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Puppies are so rambunctious and adorable that their energy is often infectious. We want to get down on the ground and wrestle around with them. But the wrong message can give your puppy the impression that he can treat you just like he would a littermate by playing rough and using his sharp, needle-like teeth. That miscommunication can lead to injury and damage your relationship with your pup.
Most puppies are taught the right way to play early on in their lives, first by their mothers and then by their siblings. But if you’ve adopted a puppy who was orphaned or a stray, he might not have received that critical training from his mother. In that case, he will need you to step in and show him the correct way to behave. Even if your puppy had a typical upbringing, he still needs to learn that you are not a dog and that you expect good behavior from him, even when you’re playing. With patience and consistency, you can train your puppy to stop biting during play.
It’s natural for puppies to use their teeth and mouth when playing. After all, they are young and excitable, and they need consistent, gentle guidance to teach them how they should act around people. Training your puppy to avoid biting while playing--or in any other situation--will help build the bond between the two of you, will establish you as your dog’s leader, and will eliminate potentially painful puppy bites that will only become more painful and more dangerous as your puppy grows up.
Mimicking the way in which a dog reacts to a puppy bite can be an effective way of solving this behavioral issue. Also, substitution and redirection work, provided that you maintain consistency in training, tone, and patience. Help your puppy learn the right way to play, and you’ll have a best friend for life!
An object for redirection of your puppy’s attention can be helpful for some of these training sessions, so have a puppy-appropriate toy with you. Otherwise, the essential quality to have before you start is the right mindset. Remember you are working with a very young dog so have patience as it may take your puppy some time before he gets it right
Keep training sessions short to avoid frustration for you and boredom for your puppy. Stay consistent and upbeat, and your puppy will learn that doing what you ask is fun and rewarding.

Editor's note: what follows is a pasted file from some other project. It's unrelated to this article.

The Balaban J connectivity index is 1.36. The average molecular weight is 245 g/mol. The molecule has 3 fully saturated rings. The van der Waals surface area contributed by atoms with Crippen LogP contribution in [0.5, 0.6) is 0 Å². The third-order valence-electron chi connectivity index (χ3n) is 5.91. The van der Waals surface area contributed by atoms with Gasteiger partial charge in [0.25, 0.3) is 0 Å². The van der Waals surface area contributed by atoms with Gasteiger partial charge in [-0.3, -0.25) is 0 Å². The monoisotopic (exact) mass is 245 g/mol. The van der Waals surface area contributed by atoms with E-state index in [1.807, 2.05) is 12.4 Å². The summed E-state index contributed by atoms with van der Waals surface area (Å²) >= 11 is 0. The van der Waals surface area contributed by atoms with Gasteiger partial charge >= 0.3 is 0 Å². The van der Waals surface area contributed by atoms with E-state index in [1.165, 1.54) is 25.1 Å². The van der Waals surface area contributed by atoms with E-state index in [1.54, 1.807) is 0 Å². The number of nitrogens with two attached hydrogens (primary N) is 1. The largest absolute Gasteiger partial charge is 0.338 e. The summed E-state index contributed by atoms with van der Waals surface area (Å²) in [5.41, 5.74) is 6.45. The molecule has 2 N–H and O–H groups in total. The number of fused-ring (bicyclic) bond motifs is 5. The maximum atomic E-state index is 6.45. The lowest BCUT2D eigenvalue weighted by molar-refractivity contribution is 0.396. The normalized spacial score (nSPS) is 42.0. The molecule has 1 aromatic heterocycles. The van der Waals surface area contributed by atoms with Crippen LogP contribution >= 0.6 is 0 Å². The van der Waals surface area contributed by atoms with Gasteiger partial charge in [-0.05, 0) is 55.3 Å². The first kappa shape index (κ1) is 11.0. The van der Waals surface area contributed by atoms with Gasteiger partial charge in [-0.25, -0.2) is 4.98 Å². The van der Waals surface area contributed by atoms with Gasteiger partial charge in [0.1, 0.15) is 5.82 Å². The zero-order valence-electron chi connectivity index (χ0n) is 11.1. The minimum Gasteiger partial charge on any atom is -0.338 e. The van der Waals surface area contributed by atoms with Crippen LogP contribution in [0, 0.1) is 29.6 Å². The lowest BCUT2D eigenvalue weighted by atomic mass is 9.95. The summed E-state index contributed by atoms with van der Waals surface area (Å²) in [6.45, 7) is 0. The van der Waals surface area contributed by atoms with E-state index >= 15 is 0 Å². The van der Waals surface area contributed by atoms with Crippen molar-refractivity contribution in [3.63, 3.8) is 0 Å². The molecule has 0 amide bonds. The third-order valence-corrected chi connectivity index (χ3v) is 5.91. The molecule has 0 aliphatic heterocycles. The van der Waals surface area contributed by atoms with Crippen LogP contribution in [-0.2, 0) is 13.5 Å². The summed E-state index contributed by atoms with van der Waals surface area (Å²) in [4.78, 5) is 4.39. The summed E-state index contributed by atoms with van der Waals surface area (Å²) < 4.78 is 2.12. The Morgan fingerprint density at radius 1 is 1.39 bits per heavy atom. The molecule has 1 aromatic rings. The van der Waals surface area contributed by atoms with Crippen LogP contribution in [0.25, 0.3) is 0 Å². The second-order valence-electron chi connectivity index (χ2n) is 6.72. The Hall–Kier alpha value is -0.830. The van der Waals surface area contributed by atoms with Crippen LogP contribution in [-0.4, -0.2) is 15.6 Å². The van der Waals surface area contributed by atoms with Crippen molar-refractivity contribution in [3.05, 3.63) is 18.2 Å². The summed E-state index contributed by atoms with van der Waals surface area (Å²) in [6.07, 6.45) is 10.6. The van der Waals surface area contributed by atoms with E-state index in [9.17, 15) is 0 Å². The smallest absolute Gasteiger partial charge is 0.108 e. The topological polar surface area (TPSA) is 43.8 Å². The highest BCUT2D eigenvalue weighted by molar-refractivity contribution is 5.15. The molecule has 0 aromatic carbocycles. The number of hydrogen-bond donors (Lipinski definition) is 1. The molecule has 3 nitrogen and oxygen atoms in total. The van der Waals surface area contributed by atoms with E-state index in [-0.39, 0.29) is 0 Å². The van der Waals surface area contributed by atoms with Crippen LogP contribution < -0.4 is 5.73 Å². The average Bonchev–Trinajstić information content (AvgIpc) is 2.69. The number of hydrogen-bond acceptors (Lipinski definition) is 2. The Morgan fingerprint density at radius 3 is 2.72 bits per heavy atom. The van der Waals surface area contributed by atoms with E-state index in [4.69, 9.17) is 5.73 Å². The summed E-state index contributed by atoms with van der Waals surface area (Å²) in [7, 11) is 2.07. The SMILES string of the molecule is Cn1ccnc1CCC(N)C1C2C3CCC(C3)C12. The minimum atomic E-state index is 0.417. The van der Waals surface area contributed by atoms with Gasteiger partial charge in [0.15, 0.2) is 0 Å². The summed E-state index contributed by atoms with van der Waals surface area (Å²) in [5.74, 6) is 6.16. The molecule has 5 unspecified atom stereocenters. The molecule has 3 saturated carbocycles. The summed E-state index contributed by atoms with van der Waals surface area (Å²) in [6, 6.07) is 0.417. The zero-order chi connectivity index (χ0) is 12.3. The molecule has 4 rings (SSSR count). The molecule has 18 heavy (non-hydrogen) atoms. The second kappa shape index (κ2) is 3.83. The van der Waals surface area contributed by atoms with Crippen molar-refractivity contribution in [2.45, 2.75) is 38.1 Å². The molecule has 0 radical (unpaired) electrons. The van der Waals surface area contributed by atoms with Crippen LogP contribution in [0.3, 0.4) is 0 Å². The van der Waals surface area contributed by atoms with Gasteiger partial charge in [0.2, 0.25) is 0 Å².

The Yelp Method
Wait for the latch on
When your puppy engages in play with you, wait until he latches on too hard to your fingers or hand. Do not pull your hand away; your puppy might interpret that as you engaging in a game of chase.
As soon as your puppy bites down too hard, let your hand go limp.
Give a "yelp"
Mimic a puppy's "yelp" or say "ow!" at a high pitch. Your puppy will understand the yelp to be a sign that he hurt you by playing too hard.
Repeat steps 1 - 3 no more than three times in fifteen minutes. After that point, take a break.
Train for more moderate bites
Once your puppy has the hard bite message down, follow these steps again for moderate bites, and then eventually for any time your puppy puts his teeth on you. He will learn that mouthing is fine, but teeth are not ever allowed.
The Game Over Method
Engage in play
Begin playing with your pup.
Wait for the teeth
Wait for your puppy to mouth or bite your fingers or hand.
Immediately stop engaging in play with the puppy.
Disengage from your pup
Stand up and either turn around or put your hands in your pockets or armpits. This action lets your puppy know that teeth mean "game over" for playtime.
Repeat this training process regularly and consistently in short sessions until your puppy no longer uses his mouth or teeth during play.
The Substitute Method
Begin playing with your puppy
Start playing with your pup until you feel his mouth or teeth on your hand.
Distract your pup
Distract your dog momentarily by bringing a puppy toy into the mix.
Use the toy as an alternate
Replace your hand with the puppy-proofed chew toy. With practice, your puppy will learn that the toy can be chewed on, but not your hand.
End the session if teeth appear
If your puppy goes back to biting and chewing on you, end the play session. Take a break and try again in a little while.
Repeat the process
Repeat steps 1 - 4 in short sessions until your puppy recognizes that your hand is off limits, but his chewing can be satisfied with the right toy.
By Erin Cain
Published: 02/07/2018, edited: 01/08/2021